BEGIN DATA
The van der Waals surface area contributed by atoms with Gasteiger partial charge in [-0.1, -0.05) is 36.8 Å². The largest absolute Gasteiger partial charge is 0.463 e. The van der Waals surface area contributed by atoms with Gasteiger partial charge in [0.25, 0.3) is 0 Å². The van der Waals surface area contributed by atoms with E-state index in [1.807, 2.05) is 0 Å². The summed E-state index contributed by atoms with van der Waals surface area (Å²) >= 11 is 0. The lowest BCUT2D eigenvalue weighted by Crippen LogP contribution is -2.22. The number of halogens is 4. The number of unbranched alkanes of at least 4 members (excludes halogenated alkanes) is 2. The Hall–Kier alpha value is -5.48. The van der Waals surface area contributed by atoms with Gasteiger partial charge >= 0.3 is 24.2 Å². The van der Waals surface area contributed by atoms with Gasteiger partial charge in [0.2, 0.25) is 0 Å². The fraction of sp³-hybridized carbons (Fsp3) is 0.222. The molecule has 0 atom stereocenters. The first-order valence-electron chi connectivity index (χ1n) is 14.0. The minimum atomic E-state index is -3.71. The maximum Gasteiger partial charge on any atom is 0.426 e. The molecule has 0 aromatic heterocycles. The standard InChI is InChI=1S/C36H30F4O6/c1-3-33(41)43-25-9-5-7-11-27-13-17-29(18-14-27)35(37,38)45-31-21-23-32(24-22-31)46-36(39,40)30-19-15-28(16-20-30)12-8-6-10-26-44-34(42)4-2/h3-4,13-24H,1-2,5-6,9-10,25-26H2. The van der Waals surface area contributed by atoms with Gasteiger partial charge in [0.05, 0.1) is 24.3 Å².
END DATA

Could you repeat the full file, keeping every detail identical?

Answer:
The van der Waals surface area contributed by atoms with Gasteiger partial charge in [-0.1, -0.05) is 36.8 Å². The largest absolute Gasteiger partial charge is 0.463 e. The van der Waals surface area contributed by atoms with Gasteiger partial charge in [0.25, 0.3) is 0 Å². The van der Waals surface area contributed by atoms with E-state index in [1.807, 2.05) is 0 Å². The summed E-state index contributed by atoms with van der Waals surface area (Å²) >= 11 is 0. The lowest BCUT2D eigenvalue weighted by Crippen LogP contribution is -2.22. The number of halogens is 4. The number of unbranched alkanes of at least 4 members (excludes halogenated alkanes) is 2. The Hall–Kier alpha value is -5.48. The van der Waals surface area contributed by atoms with Gasteiger partial charge >= 0.3 is 24.2 Å². The van der Waals surface area contributed by atoms with Gasteiger partial charge in [0.2, 0.25) is 0 Å². The fraction of sp³-hybridized carbons (Fsp3) is 0.222. The molecule has 0 atom stereocenters. The first-order valence-electron chi connectivity index (χ1n) is 14.0. The minimum atomic E-state index is -3.71. The maximum Gasteiger partial charge on any atom is 0.426 e. The molecule has 0 aromatic heterocycles. The standard InChI is InChI=1S/C36H30F4O6/c1-3-33(41)43-25-9-5-7-11-27-13-17-29(18-14-27)35(37,38)45-31-21-23-32(24-22-31)46-36(39,40)30-19-15-28(16-20-30)12-8-6-10-26-44-34(42)4-2/h3-4,13-24H,1-2,5-6,9-10,25-26H2. The van der Waals surface area contributed by atoms with Gasteiger partial charge in [0.05, 0.1) is 24.3 Å².